Lastly, due to it being an incorporated business entity, it requires more paperwork to dissolve an LLC.

Sole Proprietorship vs. LLC: Hiring Employees

Whether you operate a sole proprietorship or have registered an LLC, the employee compensation requirements are probably the same. Most states require businesses with employees to provide workers’ compensation.

Some states even have specific requirements regarding coverage for the sole business owner.

That said, if you decide to hire employees, it’s ideal to register your business as an LLC for liability purposes. This is because a limited liability company protects its owners from any wrongdoing by the employees.

If the business is found liable for negligence by one or several of its employees, the business assets can be seized. However, the owners of the LLC would not be held liable for the business debt and their assets will be protected.

All of the business’ assets are acquired and used to pay the settlement awarded to the pedestrian’s family. However, the personal assets of the owners cannot be taken and used to pay the settlement since they are not personally liable for the actions of the employees.

But if Paulman Bakery was a sole proprietorship, the personal assets of the owner can be taken to settle the award since there is no legal separation between the business and the owner.

Sole Proprietorship vs. LLC: Credit & Loans

If your business needs a line of credit to settle business overhead or a loan to acquire more assets, it’s less risky and more credible for a lender to finance an LLC than a sole proprietorship.

When push comes to shove an LLC can give ownership in the business as collateral in exchange for business financing. The owner of a sole proprietorship cannot do this because the entity can only have one owner.


1. Which is better, a sole proprietorship vs. LLC?

A. A sole proprietorship is easier to form and manage than an LLC. Its startup costs are low as well than an LLC that charges about $300 to file the articles of association. However, unlike an LLC, a sole proprietorship doesn’t provide personal liability protection. This means the owner’s personal assets can be claimed to settle business debts.

The choice between these two business structures will depend on your personal preferences and business needs. If you want a cheap and easy startup process, go for a sole proprietorship. But if you want liability protection, register an LLC.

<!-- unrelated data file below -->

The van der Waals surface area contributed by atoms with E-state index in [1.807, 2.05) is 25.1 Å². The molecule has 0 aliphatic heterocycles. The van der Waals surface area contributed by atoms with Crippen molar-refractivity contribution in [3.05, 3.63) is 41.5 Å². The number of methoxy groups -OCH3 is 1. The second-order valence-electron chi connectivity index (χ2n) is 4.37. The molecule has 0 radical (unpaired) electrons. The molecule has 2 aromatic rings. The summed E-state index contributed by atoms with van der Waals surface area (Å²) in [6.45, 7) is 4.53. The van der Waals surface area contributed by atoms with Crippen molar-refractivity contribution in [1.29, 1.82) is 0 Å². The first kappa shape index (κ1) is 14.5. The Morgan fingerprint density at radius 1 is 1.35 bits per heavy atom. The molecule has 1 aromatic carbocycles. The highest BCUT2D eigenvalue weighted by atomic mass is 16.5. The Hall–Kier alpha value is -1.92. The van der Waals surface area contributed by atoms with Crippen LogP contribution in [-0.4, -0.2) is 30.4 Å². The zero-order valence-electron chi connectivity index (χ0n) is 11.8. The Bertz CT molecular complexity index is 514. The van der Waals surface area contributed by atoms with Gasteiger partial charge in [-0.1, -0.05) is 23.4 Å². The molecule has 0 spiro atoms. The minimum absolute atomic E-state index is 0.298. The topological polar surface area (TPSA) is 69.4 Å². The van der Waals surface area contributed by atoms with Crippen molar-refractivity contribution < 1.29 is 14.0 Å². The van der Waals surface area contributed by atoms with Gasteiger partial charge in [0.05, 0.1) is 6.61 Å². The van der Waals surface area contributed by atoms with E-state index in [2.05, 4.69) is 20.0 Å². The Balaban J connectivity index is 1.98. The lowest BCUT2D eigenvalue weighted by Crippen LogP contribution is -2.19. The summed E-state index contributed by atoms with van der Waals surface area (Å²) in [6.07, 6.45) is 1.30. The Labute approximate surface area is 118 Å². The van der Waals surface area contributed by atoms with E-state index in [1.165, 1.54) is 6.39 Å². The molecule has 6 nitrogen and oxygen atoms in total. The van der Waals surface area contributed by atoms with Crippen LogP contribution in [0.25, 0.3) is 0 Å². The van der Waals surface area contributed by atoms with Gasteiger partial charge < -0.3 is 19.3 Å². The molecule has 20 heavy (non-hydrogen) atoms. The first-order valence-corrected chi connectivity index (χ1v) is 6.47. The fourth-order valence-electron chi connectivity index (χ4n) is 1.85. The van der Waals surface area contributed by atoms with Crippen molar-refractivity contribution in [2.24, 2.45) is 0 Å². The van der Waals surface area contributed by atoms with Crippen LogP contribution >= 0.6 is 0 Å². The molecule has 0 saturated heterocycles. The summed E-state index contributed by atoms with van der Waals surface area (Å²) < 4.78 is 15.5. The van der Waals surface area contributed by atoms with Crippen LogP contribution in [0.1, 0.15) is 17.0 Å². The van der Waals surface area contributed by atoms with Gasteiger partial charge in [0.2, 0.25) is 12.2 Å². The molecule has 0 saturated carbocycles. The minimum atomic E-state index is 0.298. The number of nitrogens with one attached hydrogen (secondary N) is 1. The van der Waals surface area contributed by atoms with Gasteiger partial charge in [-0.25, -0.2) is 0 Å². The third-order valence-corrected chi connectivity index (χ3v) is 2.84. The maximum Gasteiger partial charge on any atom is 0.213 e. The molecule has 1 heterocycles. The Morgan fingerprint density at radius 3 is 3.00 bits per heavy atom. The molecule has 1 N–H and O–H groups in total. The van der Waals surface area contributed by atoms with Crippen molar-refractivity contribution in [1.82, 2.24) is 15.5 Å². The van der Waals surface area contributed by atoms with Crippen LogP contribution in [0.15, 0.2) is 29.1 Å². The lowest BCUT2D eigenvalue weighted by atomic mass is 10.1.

2. Which one is better for taxes sole proprietorship or LLC?

A. Both sole proprietorships and LLCs pass through the business tax to the tax returns of the owners. However, an LLC has more tax flexibility because they can also choose for their business to be taxed as an S-Corp or a C-Corp.

3. Is a single member LLC the same as a sole proprietorship?

A. No, it isn’t. The only thing that makes single-member LLCs similar to sole proprietorships is how they are taxed. Both these entities pass their taxes to the business owner who reports the business income in their personal tax form.

Other than that, a sole proprietor cannot enjoy personal liability protection like the owner of a single-member LLC.

4. What are the advantages of a sole proprietorship?

A. A sole proprietorship is the simplest business entity to form. You’ll have the following advantages when you create a sole proprietorship:

  • No required paperwork unless you are filing a DBA or need a specific professional license to operate your business.
  • There are no annual filings with the state.
  • Profits and losses are passed through to the owner’s taxes.

5. What are the advantages of an LLC?

A. Here are some of the advantages of an LLC:

  • The owners have limited liability protection against lawsuits, business debts, and other obligations.
  • Due to a formal business structure LLCs are considered more credible than sole proprietorships.
  • This makes it easier for the business to acquire equity and other types of business financing.
  • Business owners also enjoy the benefits of being self-employed.
  • It offers tax flexibility as LLCs can choose how they want to be taxed.

Wrapping Up

Regardless of the entity type you choose, make sure that you complete all legal requirements and paperwork correctly.

To simplify the process for you, we offer one, simplified online application for both state and federal filings. You can take advantage of our secure and cost-effective filing services to launch your new business.

Want to learn more about the key differences between a Sole Proprietorship vs. LLC? Check out the infographic below by GovDocFiling. It will also help you make an informed choice when it comes to choosing a business structure for your new business.